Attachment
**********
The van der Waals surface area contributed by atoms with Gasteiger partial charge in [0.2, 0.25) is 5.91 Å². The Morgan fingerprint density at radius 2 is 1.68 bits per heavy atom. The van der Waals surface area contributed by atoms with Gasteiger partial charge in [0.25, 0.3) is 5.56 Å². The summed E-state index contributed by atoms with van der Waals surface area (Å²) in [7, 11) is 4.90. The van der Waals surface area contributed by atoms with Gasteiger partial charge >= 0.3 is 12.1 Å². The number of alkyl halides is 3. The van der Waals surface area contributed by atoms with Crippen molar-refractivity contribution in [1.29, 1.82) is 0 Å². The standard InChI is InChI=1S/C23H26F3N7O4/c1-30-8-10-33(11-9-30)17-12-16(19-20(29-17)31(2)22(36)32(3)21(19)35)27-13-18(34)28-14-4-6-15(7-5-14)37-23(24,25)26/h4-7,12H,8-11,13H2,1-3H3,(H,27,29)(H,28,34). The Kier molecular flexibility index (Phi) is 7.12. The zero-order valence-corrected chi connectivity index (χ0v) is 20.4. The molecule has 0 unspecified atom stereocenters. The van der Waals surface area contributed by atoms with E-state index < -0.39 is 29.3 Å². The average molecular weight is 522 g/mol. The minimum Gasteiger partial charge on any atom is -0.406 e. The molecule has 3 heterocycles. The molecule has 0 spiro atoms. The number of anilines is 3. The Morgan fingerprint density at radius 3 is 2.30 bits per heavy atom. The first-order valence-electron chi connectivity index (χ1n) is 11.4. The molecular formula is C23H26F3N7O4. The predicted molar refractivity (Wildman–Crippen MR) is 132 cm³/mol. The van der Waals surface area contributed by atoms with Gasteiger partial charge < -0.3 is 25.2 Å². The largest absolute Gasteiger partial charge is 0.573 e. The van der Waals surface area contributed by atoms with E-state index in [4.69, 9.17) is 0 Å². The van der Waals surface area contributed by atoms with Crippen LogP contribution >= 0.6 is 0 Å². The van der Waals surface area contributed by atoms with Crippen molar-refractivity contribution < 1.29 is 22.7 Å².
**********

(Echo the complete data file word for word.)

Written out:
The van der Waals surface area contributed by atoms with Gasteiger partial charge in [0.2, 0.25) is 5.91 Å². The Morgan fingerprint density at radius 2 is 1.68 bits per heavy atom. The van der Waals surface area contributed by atoms with Gasteiger partial charge in [0.25, 0.3) is 5.56 Å². The summed E-state index contributed by atoms with van der Waals surface area (Å²) in [7, 11) is 4.90. The van der Waals surface area contributed by atoms with Gasteiger partial charge >= 0.3 is 12.1 Å². The number of alkyl halides is 3. The van der Waals surface area contributed by atoms with Crippen molar-refractivity contribution in [1.29, 1.82) is 0 Å². The standard InChI is InChI=1S/C23H26F3N7O4/c1-30-8-10-33(11-9-30)17-12-16(19-20(29-17)31(2)22(36)32(3)21(19)35)27-13-18(34)28-14-4-6-15(7-5-14)37-23(24,25)26/h4-7,12H,8-11,13H2,1-3H3,(H,27,29)(H,28,34). The Kier molecular flexibility index (Phi) is 7.12. The zero-order valence-corrected chi connectivity index (χ0v) is 20.4. The molecule has 0 unspecified atom stereocenters. The van der Waals surface area contributed by atoms with E-state index < -0.39 is 29.3 Å². The average molecular weight is 522 g/mol. The minimum Gasteiger partial charge on any atom is -0.406 e. The molecule has 3 heterocycles. The molecule has 0 spiro atoms. The number of anilines is 3. The Morgan fingerprint density at radius 3 is 2.30 bits per heavy atom. The first-order valence-electron chi connectivity index (χ1n) is 11.4. The molecular formula is C23H26F3N7O4. The predicted molar refractivity (Wildman–Crippen MR) is 132 cm³/mol. The van der Waals surface area contributed by atoms with Gasteiger partial charge < -0.3 is 25.2 Å². The largest absolute Gasteiger partial charge is 0.573 e. The van der Waals surface area contributed by atoms with E-state index in [4.69, 9.17) is 0 Å². The van der Waals surface area contributed by atoms with Crippen LogP contribution >= 0.6 is 0 Å². The van der Waals surface area contributed by atoms with Crippen molar-refractivity contribution < 1.29 is 22.7 Å².